I am a writer, but I dabble in art. I started in art because I wanted to write comics. I know, it doesn’t make sense, but I loved comics since I was young and once I grew old enough to purchase the comics stores keep sealed in plastic sleeves, forbidden unless you’re 18 years old, I discovered the arresting storytelling of darker comics. Then later still, I found web comics – so funny and honest and all about people just like me or interests that I loved. So I taught myself how to build a website and some basic but passable coding so that I could learn to draw so that I could learn to write web comics.
I don’t do anything simply. But at the time I didn’t know anyone who could build web sites or draw so I had to learn to do them myself if I wanted to write comics. Eventually I took up a job during college in an art store so I could get a discount to replace all the art supplies I was ruining through self-teaching. All this so I could tell stories.
It’s all I ever wanted to do.
But going the long way around meant I picked up a thing or two about art and I learned that I couldn’t love art that didn’t tell a story. Funny that, but abstract expressionism and a lot of post-modernism is totally and completely lost on me. Jackson Pollock baffles me. But I love art that tells a story and better still when it brings story – quite literally – to life, which is how I found papercrafting and taught myself that, too, all in pursuit of storytelling.
I would have saved myself a lot of time and effort if someone would have just shoved a damn pen and notebook in my hand and said, “Here, write something already,” but no, I had to find my way the long way around in order to end up at the beginning.
I’m not good, but I love it. My art is flawed and I am no real artist, which is fine because as I said in the beginning, I started doing art because I wanted to write stories. When writing becomes impossible and I get all mentally blocked up, one of my pressure release valves is labeled “papercraft” and another “watercolor” and a third “acrylic” though that one gets released less often than the others because it is such a bother to get out all the supplies and my husband complains I’ve taken over the entire dining room table and I come to bed smelling like tube paint and gesso.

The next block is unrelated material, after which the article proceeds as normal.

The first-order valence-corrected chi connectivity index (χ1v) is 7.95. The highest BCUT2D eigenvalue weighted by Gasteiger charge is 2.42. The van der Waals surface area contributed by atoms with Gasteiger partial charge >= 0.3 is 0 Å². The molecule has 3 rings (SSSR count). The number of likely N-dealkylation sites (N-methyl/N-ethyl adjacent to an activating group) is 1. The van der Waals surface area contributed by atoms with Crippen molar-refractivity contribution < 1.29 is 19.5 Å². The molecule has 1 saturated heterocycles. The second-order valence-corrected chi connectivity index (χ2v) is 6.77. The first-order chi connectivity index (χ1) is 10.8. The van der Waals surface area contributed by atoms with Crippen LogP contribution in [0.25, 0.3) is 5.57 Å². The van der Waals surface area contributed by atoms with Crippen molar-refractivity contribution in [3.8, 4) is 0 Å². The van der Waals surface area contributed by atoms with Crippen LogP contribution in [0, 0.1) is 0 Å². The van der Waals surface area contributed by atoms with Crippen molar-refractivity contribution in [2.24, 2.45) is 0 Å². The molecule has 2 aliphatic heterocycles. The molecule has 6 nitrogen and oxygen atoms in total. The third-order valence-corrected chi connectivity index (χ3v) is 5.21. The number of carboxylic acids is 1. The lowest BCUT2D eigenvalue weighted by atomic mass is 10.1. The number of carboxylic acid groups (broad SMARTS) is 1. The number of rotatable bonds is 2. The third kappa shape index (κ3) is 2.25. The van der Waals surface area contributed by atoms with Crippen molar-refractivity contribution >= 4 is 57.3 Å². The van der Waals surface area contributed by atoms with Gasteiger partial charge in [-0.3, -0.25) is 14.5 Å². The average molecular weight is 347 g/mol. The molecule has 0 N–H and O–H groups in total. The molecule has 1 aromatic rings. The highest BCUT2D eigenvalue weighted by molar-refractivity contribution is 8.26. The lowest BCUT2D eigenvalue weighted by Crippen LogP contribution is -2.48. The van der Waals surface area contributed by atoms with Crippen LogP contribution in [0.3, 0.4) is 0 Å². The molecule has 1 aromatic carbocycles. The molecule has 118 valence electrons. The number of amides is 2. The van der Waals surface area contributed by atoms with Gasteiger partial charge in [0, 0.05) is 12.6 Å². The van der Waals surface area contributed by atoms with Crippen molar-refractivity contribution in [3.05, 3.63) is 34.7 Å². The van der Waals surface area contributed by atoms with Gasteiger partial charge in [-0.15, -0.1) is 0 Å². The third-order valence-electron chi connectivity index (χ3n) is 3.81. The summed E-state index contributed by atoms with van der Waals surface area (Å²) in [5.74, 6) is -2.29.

Papercraft to me is an achingly gorgeous melting of story and art because what you create is so close to alive, as if by holding your breath you might step into it. Masters of papercraft are something closer to architects, mathematicians, and scientists than they are artists because of the engineering that must go into the formation.
Not entirely unlike the need for outlines in order to create structurally sound novels.
These are some of the masters I turn to for inspiration. I’ve included a sample or two for each but I urge you to click through to their gallery webpages for their full body of work.
Thanks everyone. I wish you all good inspirations and a happy Thursday.
(My favorite artist.)
(My favorite piece of papercraft in the whole world. I want to live in his paper world.)
Annie Vought (Beautiful papercut letters)
Eric Joisel (Master of Origami, check out the Commedia dell’ Arte)
Ingrid Siliakus (I can’t even wrap my brain around her beautiful and immense papercraft projects)
Brian Dettmer (weird but neat book sculptures)